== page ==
/home/saml/VirtualBox VMs/CentOS6.3/CentOS6.3.vdi: 5 extents found

You can get more detailed output by using the -v switch:

$ filefrag -v dir1
Filesystem type is: ef53
File size of dir1 is 4096 (1 block of 4096 bytes)
 ext:     logical_offset:        physical_offset: length:   expected: flags:
   0:        0..       0:   38282243..  38282243:      1:             eof
dir1: 1 extent found

NOTE: Notice that a directory always consumes at a minimum, 4K bytes.

Giving a file some size

We can take one of our sample files and write 1MB of data to it like this:

$ dd if=/dev/zero of=file1 bs=1k count=1k
1024+0 records in
1024+0 records out
1048576 bytes (1.0 MB) copied, 0.00628147 s, 167 MB/s

$ ll | grep file1
-rw-rw-r--. 1 saml saml 1048576 Dec  9 20:03 file1

If we analyze this file using filefrag:

$ filefrag -v file1
Filesystem type is: ef53
File size of file1 is 1048576 (256 blocks of 4096 bytes)
 ext:     logical_offset:        physical_offset: length:   expected: flags:
   0:        0..     255:   35033088..  35033343:    256:             eof
file1: 1 extent found

Deleting and recreating a file quickly

One interesting experiment you can do is to create a file, such as file1 above, and then delete it, and then recreate it. Watch what happens. Right after deleting the file, I re-run the dd ... command and file1 shows up like this to the filefrag command:

$ filefrag -v file1
Filesystem type is: ef53
File size of file1 is 1048576 (256 blocks of 4096 bytes)
 ext:     logical_offset:        physical_offset: length:   expected: flags:
   0:        0..     255:          0..       255:    256:             unknown,delalloc,eof
file1: 1 extent found

After a bit of time (seconds to minutes pass):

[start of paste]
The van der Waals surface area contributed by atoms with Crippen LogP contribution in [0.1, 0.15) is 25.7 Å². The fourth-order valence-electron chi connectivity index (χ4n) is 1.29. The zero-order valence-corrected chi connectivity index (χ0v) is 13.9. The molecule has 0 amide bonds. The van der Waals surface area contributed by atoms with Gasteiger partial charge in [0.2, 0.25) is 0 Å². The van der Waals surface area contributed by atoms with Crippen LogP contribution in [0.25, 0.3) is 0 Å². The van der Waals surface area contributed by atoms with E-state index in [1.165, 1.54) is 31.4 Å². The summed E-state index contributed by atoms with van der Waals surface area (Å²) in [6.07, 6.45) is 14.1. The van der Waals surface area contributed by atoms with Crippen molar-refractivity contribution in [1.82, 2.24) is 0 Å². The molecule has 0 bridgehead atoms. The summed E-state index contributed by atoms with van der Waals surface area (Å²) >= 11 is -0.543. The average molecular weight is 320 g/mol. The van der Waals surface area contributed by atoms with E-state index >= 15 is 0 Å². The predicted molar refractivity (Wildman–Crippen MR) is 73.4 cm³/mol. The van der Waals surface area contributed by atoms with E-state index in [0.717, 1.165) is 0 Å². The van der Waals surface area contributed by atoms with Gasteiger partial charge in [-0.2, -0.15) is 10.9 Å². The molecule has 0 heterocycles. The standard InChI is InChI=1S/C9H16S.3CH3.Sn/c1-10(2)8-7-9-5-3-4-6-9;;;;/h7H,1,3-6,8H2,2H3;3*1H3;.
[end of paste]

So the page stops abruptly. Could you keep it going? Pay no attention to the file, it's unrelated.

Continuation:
$ filefrag -v file1
Filesystem type is: ef53
File size of file1 is 1048576 (256 blocks of 4096 bytes)
 ext:     logical_offset:        physical_offset: length:   expected: flags:
   0:        0..     255:   38340864..  38341119:    256:             eof
file1: 1 extent found

The file finally shows up. I'm not entirely sure what's going on here, but it looks like it takes some time for the file's state to settle out between the journal & the disk. Running stat commands shows the file with an inode so it's there, but the data that filefrag uses hasn't been resolved so we're in a bit of a limbo state.

  • Nothing you mention here has anything to do with the journal. What you are seeing with filefrag is the delayed allocation feature in effect. The kernel doesn't allocate the blocks until it goes to write the data to the disk. At the time you run filefrag, the data is still sitting in the cache, so the kernel hasn't decided where it is going to put it yet. – psusi Dec 11 '13 at 14:59
  • @psusi - I knew I was dancing around the actual details, is there any way to peek inside the Kernel to see more of the state of things? I didn't find much in the way of tools related to the journal. – slm Dec 11 '13 at 15:03
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Deleting a file involves a few steps:

  1. Mark the name in the directory as deleted
  2. Decrement the link count in the inode
  3. If the link count is now zero, set the deleted time and
  4. Mark the data blocks as free in the bitmap

So the journal "looks like" this sequence.